The financial crisis has been blamed on reckless bankers, irrational exuberance, government support of mortgages for the poor, financial deregulation, and expansionary monetary policy. Specialists in banking, however, tell a story with less emotional resonance but a better correspondence to the evidence: the crisis was sparked by the international regulatory accords on bank capital levels, the Basel Accords.
In one of the first studies critically to examine the Basel Accords, Engineering the Financial Crisis reveals the crucial role that bank capital requirements and other government regulations played in the recent financial crisis. Jeffrey Friedman and Wladimir Kraus argue that by encouraging banks to invest in highly rated mortgage-backed bonds, the Basel Accords created an overconcentration of risk in the banking industry. In addition, accounting regulations required banks to reduce lending if the temporary market value of these bonds declined, as they did in 2007 and 2008 during the panic over subprime mortgage defaults.
The book begins by assessing leading theories about the crisis—deregulation, bank compensation practices, excessive leverage, "too big to fail," and Fannie Mae and Freddie Mac—and, through careful evidentiary scrutiny, debunks much of the conventional wisdom about what went wrong. It then discusses the Basel Accords and how they contributed to systemic risk. Finally, it presents an analysis of social-science expertise and the fallibility of economists and regulators. Engagingly written, theoretically inventive, yet empirically grounded, Engineering the Financial Crisis is a timely examination of the unintended—and sometimes disastrous—effects of regulation on complex economies.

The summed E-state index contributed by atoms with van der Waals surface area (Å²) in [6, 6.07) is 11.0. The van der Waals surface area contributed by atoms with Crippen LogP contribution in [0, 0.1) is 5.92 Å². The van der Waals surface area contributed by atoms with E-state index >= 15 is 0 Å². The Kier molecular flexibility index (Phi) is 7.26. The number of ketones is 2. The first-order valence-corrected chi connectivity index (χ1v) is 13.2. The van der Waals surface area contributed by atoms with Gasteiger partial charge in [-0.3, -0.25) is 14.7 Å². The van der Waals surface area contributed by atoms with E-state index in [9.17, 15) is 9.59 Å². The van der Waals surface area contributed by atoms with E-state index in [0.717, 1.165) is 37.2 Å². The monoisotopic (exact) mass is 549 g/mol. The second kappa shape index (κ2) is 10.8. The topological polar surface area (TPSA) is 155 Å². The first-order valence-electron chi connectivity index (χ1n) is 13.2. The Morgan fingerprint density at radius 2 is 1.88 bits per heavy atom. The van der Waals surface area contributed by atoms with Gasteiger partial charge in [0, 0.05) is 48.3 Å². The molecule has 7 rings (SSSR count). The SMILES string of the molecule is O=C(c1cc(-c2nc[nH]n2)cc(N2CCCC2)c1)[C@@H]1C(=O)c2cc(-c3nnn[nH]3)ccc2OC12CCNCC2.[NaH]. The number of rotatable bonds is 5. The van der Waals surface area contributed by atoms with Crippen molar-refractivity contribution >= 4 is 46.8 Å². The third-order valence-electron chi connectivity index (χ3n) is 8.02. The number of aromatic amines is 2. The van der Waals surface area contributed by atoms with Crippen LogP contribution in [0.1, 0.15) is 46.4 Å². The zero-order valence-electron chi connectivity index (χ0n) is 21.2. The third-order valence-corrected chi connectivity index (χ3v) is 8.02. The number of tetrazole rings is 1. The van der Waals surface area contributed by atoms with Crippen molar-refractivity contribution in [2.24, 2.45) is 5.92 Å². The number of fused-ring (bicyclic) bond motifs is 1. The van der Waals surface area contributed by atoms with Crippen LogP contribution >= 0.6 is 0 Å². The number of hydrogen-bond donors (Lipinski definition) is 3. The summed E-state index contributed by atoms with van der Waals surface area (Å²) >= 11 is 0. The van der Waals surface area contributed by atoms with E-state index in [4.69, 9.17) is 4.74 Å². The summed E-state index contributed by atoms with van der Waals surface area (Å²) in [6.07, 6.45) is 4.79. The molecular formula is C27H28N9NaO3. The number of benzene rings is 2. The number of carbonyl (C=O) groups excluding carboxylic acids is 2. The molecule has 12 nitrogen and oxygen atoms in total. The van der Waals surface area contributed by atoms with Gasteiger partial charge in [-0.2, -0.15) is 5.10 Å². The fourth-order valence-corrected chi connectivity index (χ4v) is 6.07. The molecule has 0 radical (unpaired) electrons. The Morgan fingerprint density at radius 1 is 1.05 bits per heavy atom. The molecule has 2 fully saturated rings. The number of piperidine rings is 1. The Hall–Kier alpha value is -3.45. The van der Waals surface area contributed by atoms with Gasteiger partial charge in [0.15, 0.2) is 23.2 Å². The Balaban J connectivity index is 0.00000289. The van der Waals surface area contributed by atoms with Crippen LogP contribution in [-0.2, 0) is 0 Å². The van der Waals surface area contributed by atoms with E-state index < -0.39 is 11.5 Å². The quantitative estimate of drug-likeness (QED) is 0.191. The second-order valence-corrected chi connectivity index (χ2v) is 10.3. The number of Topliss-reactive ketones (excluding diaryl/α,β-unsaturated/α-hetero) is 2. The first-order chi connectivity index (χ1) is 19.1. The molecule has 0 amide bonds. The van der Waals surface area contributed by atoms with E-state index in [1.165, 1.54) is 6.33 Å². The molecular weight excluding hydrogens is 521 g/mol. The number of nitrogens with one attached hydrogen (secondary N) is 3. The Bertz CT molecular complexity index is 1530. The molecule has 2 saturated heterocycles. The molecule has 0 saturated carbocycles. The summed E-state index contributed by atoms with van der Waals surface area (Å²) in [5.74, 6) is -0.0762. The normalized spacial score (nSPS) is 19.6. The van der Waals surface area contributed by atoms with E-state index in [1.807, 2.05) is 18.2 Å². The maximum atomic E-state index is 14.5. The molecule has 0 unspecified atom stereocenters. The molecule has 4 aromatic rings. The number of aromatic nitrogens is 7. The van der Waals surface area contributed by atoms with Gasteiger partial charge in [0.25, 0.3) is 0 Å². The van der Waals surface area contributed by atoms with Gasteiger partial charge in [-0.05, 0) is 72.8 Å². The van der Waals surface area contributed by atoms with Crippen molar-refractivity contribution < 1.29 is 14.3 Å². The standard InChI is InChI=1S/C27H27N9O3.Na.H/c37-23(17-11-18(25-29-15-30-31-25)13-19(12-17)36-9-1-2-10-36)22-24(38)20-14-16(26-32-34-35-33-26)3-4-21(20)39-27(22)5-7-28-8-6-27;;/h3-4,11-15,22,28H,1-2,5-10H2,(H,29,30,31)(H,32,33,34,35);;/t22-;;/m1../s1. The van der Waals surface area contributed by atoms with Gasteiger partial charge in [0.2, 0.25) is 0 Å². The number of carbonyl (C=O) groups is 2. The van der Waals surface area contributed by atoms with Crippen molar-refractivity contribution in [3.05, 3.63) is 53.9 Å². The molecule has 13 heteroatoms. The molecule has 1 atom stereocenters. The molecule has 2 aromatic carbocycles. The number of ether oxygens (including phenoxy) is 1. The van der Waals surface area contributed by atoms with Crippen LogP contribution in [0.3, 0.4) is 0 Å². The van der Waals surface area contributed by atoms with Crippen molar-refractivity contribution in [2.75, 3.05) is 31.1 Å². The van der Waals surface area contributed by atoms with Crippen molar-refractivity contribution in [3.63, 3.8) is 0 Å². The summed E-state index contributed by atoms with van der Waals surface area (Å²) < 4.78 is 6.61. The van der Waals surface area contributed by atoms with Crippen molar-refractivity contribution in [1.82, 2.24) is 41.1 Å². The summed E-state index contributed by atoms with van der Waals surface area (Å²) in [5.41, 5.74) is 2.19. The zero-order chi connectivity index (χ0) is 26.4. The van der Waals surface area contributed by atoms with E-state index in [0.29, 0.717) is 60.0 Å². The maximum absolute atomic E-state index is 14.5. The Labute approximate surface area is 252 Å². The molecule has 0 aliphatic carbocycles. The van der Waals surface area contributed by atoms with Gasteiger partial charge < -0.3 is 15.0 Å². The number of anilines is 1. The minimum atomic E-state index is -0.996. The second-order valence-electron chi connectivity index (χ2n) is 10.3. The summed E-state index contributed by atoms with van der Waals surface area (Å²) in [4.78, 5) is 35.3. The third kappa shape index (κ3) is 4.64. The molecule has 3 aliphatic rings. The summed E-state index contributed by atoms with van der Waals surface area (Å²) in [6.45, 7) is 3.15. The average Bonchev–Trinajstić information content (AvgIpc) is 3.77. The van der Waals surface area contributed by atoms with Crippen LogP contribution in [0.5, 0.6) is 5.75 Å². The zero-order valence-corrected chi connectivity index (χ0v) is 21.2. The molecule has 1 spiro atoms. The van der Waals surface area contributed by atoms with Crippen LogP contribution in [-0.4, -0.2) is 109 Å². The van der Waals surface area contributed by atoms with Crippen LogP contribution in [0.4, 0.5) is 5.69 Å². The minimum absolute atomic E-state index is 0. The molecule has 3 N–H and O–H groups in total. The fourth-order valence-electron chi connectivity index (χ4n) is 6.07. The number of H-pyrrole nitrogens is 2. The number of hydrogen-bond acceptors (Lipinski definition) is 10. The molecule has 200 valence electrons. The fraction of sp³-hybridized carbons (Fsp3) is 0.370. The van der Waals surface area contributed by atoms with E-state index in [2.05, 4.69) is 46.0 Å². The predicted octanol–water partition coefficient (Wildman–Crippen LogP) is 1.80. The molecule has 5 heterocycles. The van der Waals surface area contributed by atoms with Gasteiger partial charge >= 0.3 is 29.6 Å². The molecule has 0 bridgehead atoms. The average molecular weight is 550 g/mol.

|Publisher:||University of Pennsylvania Press, Inc.|
|Sold by:||Barnes & Noble|
|File size:||1 MB|
About the Author
Table of Contents
List of Figures and Tables
Glossary of Abbreviations and Acronyms
1 Bonuses, Irrationality, and Too-Bigness: The Conventional Wisdom About the Financial Crisis and Its Theoretical Implications
2 Capital Adequacy Regulations and the Financial Crisis: Bankers' and Regulators' Errors
3 The Interaction of Regulations and the Great Recession: Fetishizing Market Prices
4 Capitalism and Regulation: Ignorance, Heterogeneity, and Systemic Risk
Appendix I. Scholarship About the Corporate-Compensation Hypothesis
Appendix II. The Basel Rules off the Balance Sheet